Wednesday, October 31, 2007

Scary Halloween for dion

Today is Hallowe'en, a day for ghost od the past to rise and witches to fly. Hm Minister of Finance has completely overwhelmed the headlines with the mini budget. There is nary a word about the income trust matter or the 1995 referendum. HM Government is setting the agenda in the media, even with an almost universally unfriendly media. There is plenty of money left to cut the debt and announce even more personal tax cuts.

Wed, October 31, 2007
Liberals spooked
There's not a ghost of a chance Dion can oppose this

Things just keep looking scarier and scarier for federal Liberal Leader Stephane Dion.

Yesterday's economic update by the federal Conservatives may have dished out immediate goodies for every Canadian taxpayer, but it is all trick and no treat for the embattled Dion and his Liberal minions.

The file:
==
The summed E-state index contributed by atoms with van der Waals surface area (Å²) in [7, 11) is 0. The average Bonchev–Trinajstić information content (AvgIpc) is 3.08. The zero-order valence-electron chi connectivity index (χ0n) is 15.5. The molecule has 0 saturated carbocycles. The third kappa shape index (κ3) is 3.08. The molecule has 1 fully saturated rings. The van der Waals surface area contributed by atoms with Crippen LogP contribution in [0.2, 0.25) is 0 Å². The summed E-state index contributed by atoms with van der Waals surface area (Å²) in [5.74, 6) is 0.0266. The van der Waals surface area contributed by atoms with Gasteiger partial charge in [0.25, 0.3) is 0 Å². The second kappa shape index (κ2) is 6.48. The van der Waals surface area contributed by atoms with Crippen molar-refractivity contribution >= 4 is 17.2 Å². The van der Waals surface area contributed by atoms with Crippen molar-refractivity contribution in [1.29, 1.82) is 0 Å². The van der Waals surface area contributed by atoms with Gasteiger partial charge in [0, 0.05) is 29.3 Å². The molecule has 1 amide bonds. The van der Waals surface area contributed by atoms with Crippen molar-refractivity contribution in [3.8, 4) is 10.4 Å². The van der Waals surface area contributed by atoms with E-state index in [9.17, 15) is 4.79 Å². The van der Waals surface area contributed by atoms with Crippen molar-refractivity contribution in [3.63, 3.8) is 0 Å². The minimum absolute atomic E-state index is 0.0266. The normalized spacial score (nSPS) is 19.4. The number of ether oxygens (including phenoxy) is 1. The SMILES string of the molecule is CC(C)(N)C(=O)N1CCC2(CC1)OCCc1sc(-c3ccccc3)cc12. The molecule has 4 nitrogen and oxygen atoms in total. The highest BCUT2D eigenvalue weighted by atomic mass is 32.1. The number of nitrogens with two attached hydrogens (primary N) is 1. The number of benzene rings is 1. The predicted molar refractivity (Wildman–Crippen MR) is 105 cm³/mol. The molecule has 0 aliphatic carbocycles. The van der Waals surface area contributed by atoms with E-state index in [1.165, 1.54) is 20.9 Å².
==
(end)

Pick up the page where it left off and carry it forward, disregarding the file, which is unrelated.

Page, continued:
The timing of this update is interesting.

It fell on the first anniversary of the Conservative's broken promise to not tax income trusts and on the 12th anniversary of that fright night in 1995 when the Quebec referendum on sovereignty had Canadians sitting on the edge of their seats only to learn that Canada was saved from divorce by the vote-equivalent of the thickness of a candy wrapper.

By making this announcement yesterday, Finance Minister Jim Flaherty ensured those potential headlines about ghosts of Halloweens past got buried under the good news that will keep on giving into the future.

Cutting the GST from 6% to 5% starting on Jan. 1, 2008, means the Conservatives' kept promise is bigger news than the first anniversary of their biggest -- if not only -- broken election promise.

By making personal income tax cuts retroactive to Jan. 1, 2007, cutting the lowest marginal tax rate to 15% from 15.5% -- something the Liberals vowed to do -- and raising the basic personal exemption to $9,600, retroactive to Jan. 1, 2007, increasing to $10,100 in 2009, Canadians take home pay will increase as will their purchasing power.

No comments:

I Support Lord Black